Here's the good news: the cult-minded folks at VCI have undertaken a complete restoration of the film, now presented uncut for the first time in nearly 50 years. The DVD includes two minutes of missing footage that was hacked out of the U.S. version, which was titled Horror Hotel. I have no qualms about the print, which is crisp, clean and free of annoying pixilation. The transfer is sharp, with deep blacks and no obvious edge enhancement around the 1.66:1 framing. On the downside, audio is soft and occasionally fuzzy. There's no sign of the Dolby Digital logo anywhere on this package.

Horror film enthusiasts might overlook the disappointing audio just to get their hands on a remarkably generous set of extras. Shoddy DVD packages are so common with the horror genre (especially older titles like this) that any release featuring more than a trailer on the extras menu is reason to rejoice. But to come across such a comprehensive set of features as found on this disc is a small miracle of the DVD age. We get two commentary tracks, plus a trailer, a photo gallery of production stills, and cast biographies. There is a telling interview with starlet Stevenson, who reveals she never wanted to be an actor (Stevenson’s latter-day claim to fame was her work as executive producer on Walter Hill’s bad-ass 1981 action-adventure, Southern Comfort). Better still, and possibly the deciding factor in favor of buying this DVD, is a 45-minute interview with the great Christopher Lee himself. However, this leads us straight to a caveat, so don't get wet just yet.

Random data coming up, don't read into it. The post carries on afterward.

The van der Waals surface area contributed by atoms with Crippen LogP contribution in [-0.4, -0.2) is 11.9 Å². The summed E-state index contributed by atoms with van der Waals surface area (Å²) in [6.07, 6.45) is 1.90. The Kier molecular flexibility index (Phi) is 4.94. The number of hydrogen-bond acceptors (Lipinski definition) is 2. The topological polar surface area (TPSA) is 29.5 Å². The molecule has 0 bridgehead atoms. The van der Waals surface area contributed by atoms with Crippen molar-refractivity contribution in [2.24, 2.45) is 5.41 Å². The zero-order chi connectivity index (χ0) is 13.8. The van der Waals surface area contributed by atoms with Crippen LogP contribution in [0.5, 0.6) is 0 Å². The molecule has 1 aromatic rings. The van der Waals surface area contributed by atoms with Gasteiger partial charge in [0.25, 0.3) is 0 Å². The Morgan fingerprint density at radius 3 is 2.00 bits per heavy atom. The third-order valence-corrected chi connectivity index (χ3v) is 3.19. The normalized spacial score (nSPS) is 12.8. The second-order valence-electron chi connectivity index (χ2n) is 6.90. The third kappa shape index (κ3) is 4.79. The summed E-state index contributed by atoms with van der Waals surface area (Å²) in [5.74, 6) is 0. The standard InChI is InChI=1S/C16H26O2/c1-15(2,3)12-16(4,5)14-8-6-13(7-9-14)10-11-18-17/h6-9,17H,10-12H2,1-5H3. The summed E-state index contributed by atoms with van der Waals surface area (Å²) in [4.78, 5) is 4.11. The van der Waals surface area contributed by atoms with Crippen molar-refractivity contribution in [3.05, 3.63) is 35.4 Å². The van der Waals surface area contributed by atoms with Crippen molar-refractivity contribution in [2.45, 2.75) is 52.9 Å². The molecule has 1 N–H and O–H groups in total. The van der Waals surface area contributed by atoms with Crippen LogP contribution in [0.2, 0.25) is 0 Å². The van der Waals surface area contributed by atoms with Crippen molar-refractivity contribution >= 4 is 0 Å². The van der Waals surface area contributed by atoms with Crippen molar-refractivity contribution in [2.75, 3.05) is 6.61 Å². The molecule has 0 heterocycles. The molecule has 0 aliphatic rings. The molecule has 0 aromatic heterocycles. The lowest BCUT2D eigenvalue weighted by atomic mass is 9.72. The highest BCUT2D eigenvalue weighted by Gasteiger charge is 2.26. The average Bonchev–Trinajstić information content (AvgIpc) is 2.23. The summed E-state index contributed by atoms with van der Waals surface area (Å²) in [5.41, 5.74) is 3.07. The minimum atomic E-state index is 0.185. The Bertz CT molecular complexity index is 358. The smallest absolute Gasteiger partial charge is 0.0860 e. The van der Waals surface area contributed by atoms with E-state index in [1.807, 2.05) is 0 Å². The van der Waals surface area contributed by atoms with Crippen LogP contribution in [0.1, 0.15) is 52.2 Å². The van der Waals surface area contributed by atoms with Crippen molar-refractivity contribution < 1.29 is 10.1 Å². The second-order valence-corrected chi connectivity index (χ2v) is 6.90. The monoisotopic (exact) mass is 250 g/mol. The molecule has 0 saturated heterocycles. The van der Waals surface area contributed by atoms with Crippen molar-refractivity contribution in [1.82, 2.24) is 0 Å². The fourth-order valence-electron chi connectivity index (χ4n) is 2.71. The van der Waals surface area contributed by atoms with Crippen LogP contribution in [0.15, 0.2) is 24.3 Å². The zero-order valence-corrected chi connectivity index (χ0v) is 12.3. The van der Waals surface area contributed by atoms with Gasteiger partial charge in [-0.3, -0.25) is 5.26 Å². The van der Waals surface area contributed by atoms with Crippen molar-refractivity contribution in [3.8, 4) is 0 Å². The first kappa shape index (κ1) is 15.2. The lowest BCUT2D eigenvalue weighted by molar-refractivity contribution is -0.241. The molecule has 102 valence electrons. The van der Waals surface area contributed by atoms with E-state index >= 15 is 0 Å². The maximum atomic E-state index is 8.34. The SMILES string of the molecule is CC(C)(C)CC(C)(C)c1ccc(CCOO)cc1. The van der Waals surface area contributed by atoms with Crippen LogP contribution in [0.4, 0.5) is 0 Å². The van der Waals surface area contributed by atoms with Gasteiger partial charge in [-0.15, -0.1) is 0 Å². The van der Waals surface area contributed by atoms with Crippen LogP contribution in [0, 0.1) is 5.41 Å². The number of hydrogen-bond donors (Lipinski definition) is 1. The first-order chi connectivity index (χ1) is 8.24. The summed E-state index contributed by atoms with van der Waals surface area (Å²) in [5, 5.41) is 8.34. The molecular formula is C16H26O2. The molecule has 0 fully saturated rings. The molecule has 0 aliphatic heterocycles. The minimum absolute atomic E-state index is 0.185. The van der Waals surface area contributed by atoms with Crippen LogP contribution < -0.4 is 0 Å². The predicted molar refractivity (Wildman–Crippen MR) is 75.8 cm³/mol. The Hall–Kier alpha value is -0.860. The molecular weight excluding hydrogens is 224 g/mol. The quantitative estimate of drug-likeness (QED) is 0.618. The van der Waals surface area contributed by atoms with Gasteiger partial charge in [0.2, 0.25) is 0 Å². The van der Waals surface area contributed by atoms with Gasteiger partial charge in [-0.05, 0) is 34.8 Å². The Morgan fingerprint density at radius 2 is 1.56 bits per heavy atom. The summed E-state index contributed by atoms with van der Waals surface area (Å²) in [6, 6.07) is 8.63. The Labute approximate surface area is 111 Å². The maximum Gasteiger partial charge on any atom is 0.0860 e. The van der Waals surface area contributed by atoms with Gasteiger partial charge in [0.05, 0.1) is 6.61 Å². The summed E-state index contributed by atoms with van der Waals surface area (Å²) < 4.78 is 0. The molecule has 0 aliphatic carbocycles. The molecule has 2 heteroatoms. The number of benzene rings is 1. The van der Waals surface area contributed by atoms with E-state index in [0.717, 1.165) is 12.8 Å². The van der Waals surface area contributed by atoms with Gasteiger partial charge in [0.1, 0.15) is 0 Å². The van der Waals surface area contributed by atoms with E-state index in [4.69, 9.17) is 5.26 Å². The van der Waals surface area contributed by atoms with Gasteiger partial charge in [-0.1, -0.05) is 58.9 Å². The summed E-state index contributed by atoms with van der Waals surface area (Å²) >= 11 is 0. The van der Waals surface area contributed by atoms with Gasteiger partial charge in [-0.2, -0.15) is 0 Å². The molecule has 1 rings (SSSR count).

Yeah, that caveat I just mentioned…
If there is any negative criticism to levy on this DVD, it is minor and directed at the interview with Lee on the extras menu. Though admittedly fun, the interview is conducted by a weak reporter who is so in awe of the legendary actor that he cannot (or will not) keep the man focused. Lee rambles at times and tends to come across as a pompous ass. In fairness, he is also a fascinating conversationalist and generous in sharing credit for his many cinematic successes. The main complaint is that a skilled interviewer given almost an hour to chat with a living legend could have extracted significantly more insight and information, rather than allow the man to wander wherever he chooses. This was a missed opportunity.

Count on a satisfying night of cinematic fright. City of the Dead remains all the more impressive when we realize the production came together on a modest budget using sets in Britain to replicate a New England village, American actors fobbing off English accents and British actors (like Lee) enunciating like Americans. Most of the film is set in a fictional Massachusetts town, although the entire production was filmed at Shepperton Studios in Surrey. Yes, there were many ways this picture could have derailed, but it never jumps the tracks.

Best viewed ‘round midnight, City of the Dead will induce chills and wee-budget thrills. That's pure happiness for discerning horror-film fans who understand what a sweet find this quality disc represents.

Copyright © 2009 by Steve Evans // dba Cinema Uprising. All rights reserved.